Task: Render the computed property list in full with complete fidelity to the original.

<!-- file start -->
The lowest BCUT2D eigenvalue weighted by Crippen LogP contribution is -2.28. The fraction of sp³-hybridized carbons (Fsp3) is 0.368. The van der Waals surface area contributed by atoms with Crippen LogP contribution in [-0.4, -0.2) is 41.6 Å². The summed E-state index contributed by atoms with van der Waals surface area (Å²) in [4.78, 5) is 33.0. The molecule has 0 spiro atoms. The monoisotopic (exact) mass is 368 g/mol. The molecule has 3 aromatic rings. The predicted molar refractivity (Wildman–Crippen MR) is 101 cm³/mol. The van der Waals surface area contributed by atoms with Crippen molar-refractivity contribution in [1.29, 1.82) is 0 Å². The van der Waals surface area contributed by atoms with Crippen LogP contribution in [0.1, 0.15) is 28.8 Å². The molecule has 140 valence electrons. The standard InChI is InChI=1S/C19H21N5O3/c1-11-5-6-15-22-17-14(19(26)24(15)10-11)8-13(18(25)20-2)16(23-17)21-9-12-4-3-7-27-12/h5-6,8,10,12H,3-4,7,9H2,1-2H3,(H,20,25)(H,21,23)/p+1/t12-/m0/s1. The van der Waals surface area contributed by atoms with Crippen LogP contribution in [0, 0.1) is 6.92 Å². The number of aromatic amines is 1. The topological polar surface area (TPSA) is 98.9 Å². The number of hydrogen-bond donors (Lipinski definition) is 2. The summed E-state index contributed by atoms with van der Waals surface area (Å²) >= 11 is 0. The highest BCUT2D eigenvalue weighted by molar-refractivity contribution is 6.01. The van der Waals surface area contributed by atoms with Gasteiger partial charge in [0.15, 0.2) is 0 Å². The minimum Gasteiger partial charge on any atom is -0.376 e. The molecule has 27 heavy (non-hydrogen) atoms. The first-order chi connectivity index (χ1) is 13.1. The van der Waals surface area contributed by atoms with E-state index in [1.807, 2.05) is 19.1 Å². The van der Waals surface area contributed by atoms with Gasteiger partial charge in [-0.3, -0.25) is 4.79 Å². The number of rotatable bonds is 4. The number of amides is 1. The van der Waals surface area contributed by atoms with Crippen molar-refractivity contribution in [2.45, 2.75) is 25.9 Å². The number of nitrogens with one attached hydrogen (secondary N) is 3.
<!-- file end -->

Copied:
The lowest BCUT2D eigenvalue weighted by Crippen LogP contribution is -2.28. The fraction of sp³-hybridized carbons (Fsp3) is 0.368. The van der Waals surface area contributed by atoms with Crippen LogP contribution in [-0.4, -0.2) is 41.6 Å². The summed E-state index contributed by atoms with van der Waals surface area (Å²) in [4.78, 5) is 33.0. The molecule has 0 spiro atoms. The monoisotopic (exact) mass is 368 g/mol. The molecule has 3 aromatic rings. The predicted molar refractivity (Wildman–Crippen MR) is 101 cm³/mol. The van der Waals surface area contributed by atoms with Crippen molar-refractivity contribution in [1.29, 1.82) is 0 Å². The van der Waals surface area contributed by atoms with Crippen LogP contribution in [0.1, 0.15) is 28.8 Å². The molecule has 140 valence electrons. The standard InChI is InChI=1S/C19H21N5O3/c1-11-5-6-15-22-17-14(19(26)24(15)10-11)8-13(18(25)20-2)16(23-17)21-9-12-4-3-7-27-12/h5-6,8,10,12H,3-4,7,9H2,1-2H3,(H,20,25)(H,21,23)/p+1/t12-/m0/s1. The van der Waals surface area contributed by atoms with Crippen LogP contribution in [0, 0.1) is 6.92 Å². The number of aromatic amines is 1. The topological polar surface area (TPSA) is 98.9 Å². The number of hydrogen-bond donors (Lipinski definition) is 2. The summed E-state index contributed by atoms with van der Waals surface area (Å²) >= 11 is 0. The highest BCUT2D eigenvalue weighted by molar-refractivity contribution is 6.01. The van der Waals surface area contributed by atoms with Gasteiger partial charge in [0.15, 0.2) is 0 Å². The minimum Gasteiger partial charge on any atom is -0.376 e. The molecule has 27 heavy (non-hydrogen) atoms. The first-order chi connectivity index (χ1) is 13.1. The van der Waals surface area contributed by atoms with E-state index in [1.807, 2.05) is 19.1 Å². The van der Waals surface area contributed by atoms with Gasteiger partial charge in [-0.3, -0.25) is 4.79 Å². The number of rotatable bonds is 4. The number of amides is 1. The van der Waals surface area contributed by atoms with Crippen molar-refractivity contribution in [2.45, 2.75) is 25.9 Å². The number of nitrogens with one attached hydrogen (secondary N) is 3.